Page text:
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Oh, what a treasure we had in Crown Lynn!


If there is any message to come out of the new book about former Crown Lynn design genius, Mark Cleverley, it is that unbeknown to most New Zealanders, Crown Lynn really was a world force in the design and decoration of dinnerware and china ornaments.

Mr Cleverley is a living treasure in the New Zealand design profession. He pioneered new concepts and innovative and sometimes courageous, design in areas as diverse as architecture, postage stamps, packaging, graphics and ceramics; as well as being a legend to several generations of design students whom he has taught.

And of course, he was the man who, in 12 years, took Crown Lynn design to the top of its game.

Now honoured by his peers as a Master of Craft, and the subject of a new book, ‘Mark Cleverley: Designer’, he entertained the large crowd at the recent Going West Books and Writers Festival in Titirangi and treated the appreciative audience to lively and sometimes interactive reminiscences about a time when Kiwis were innovating in many fields and were “showing the world how it’s done”.

The great pity is that TV wasn’t there; this warm bath of nostalgia for an age when Kiwi creativity was bursting out all over would have made an unforgettable documentary.

Today, perhaps the overriding memory of Crown Lynn is that in the 1950s, 1960s and 1970s, every New Zealand household had at least one Crown Lynn dinner set. It was our ‘every-day ware’ and that rather tends to disguise the fact that some of these every-day Crown Lynn designs were really good by any international standard.

Mark joined Crown Lynn in 1967 at a time of exploration and expansion into shapes and decorations that were attuned to international tastes and trends. But the sales could barely keep up with demand for new designs. So, on the one hand, while some of our finest industrial designers of the era, including Mark and chief designer Dave Jenkin, were investing their professional energy into producing world-class quality, salesmen were sticking transfers on product to create a ‘new design’ sample to take down-country. Mark and David pushed the limits of what was possible, as Mark put it “We took the Murray Curvex [ceramic printing] machine apart and rebuilt it. We did more with it than it was ever thought possible”.

It sounds like a recipe for potential disaster but it saw Crown Lynn ware came on in leaps and bounds. Indeed the results were so good that Sir Arthur Bryan, chairman of Wedgewood, that most iconic of names in ceramics, said no single pottery in the UK could do all the things Crown Lynn could do.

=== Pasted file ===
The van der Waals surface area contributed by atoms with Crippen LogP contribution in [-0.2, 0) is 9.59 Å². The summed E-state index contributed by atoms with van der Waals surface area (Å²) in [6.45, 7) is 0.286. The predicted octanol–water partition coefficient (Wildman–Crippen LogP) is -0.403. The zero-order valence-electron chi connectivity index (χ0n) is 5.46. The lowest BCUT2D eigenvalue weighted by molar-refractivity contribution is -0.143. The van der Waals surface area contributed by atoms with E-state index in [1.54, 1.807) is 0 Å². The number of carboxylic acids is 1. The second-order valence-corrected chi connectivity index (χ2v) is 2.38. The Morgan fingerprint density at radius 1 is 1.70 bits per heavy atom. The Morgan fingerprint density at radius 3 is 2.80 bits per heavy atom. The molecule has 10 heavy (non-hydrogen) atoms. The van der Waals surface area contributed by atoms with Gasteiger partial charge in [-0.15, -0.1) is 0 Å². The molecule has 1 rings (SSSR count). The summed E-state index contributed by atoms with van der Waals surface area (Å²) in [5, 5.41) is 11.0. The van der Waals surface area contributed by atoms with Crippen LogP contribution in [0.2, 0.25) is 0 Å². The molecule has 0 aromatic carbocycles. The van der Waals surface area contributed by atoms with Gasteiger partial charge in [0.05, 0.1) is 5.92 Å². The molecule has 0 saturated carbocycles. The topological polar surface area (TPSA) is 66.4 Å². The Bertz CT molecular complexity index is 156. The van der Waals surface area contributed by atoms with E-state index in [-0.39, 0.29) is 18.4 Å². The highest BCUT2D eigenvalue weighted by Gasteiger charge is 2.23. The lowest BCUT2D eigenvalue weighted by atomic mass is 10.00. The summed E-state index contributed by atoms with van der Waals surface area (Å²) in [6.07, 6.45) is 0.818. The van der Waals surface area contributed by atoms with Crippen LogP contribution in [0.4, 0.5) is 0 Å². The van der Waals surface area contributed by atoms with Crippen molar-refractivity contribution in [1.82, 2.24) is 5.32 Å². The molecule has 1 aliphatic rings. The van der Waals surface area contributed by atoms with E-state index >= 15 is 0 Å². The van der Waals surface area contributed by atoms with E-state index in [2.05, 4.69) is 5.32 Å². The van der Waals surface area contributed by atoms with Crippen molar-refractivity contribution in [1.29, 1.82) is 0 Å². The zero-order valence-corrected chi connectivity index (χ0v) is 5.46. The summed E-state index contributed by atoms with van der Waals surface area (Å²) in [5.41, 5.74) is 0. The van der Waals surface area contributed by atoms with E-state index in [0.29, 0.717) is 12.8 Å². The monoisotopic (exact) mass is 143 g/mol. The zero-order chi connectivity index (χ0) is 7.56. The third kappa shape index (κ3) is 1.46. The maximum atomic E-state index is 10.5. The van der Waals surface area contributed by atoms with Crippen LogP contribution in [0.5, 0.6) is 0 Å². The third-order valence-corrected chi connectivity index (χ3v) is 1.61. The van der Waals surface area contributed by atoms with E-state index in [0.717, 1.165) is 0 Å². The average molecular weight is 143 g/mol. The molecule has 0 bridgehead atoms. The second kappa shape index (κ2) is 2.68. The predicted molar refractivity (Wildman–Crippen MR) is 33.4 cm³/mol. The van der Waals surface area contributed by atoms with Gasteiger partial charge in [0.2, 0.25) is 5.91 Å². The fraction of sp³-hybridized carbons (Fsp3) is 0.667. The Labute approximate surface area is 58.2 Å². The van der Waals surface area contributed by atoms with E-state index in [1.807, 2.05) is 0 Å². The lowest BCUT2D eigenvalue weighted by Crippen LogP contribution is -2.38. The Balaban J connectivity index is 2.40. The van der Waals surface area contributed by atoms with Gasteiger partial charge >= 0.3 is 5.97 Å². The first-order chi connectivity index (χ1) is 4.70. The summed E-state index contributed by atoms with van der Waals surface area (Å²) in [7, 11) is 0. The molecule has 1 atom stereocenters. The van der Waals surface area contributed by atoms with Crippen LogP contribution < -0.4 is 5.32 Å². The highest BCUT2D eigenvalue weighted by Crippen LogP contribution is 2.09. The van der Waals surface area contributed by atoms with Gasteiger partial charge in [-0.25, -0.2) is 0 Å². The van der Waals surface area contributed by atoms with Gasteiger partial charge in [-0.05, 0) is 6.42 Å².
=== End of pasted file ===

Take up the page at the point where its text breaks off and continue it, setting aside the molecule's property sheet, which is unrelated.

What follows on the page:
During this time Mark Cleverley and his colleagues vastly expanded decorating techniques and created ware that sold in Australia, Canada and the USA. Designs like Autumn Splendour and Green Bamboo “sold in huge quantities” and Sapphire was “one of the most successful designs ever”.

The team also explored Aboriginal and Maori designs. The Maori fish-hook motif was used on ware designed for Bellamy’s, the parliamentary restaurant (apparently the then MP Whetu Tirikatene-Sullivan insisted that a Maori design be used). Ngakura ware was created for the tourist trade and proved very popular. Crown Lynn ware was also chosen for a major exhibition at New Zealand House in London and for the 1970 World Fair in Osaka, Japan.

Unfortunately, the 1970s marked both the water mark and the beginning of the end of this era of incredible commercial creativity, when New Zealanders across a vast field of endeavours, discovered that they were at least the equal of the world’s best and very often, better.

By 1974 Crown Lynn had become incorporated into the new Ceramco conglomerate. Inevitably this led to internal change and a new business culture. Five years later, Mark Cleverley decided that he had achieved all he could at Crown Lynn and moved on to a new career in teaching design.

Crown Lynn pottery production continued for another decade before the door opened to cheap imported dinnerware and this brand, once a household name, ceased and the business closed its doors.

The great irony in the early years of the 21st century is that the brand, which we once took for granted, a product that was everywhere, has now become iconic New Zealand ware, highly valued by collectors.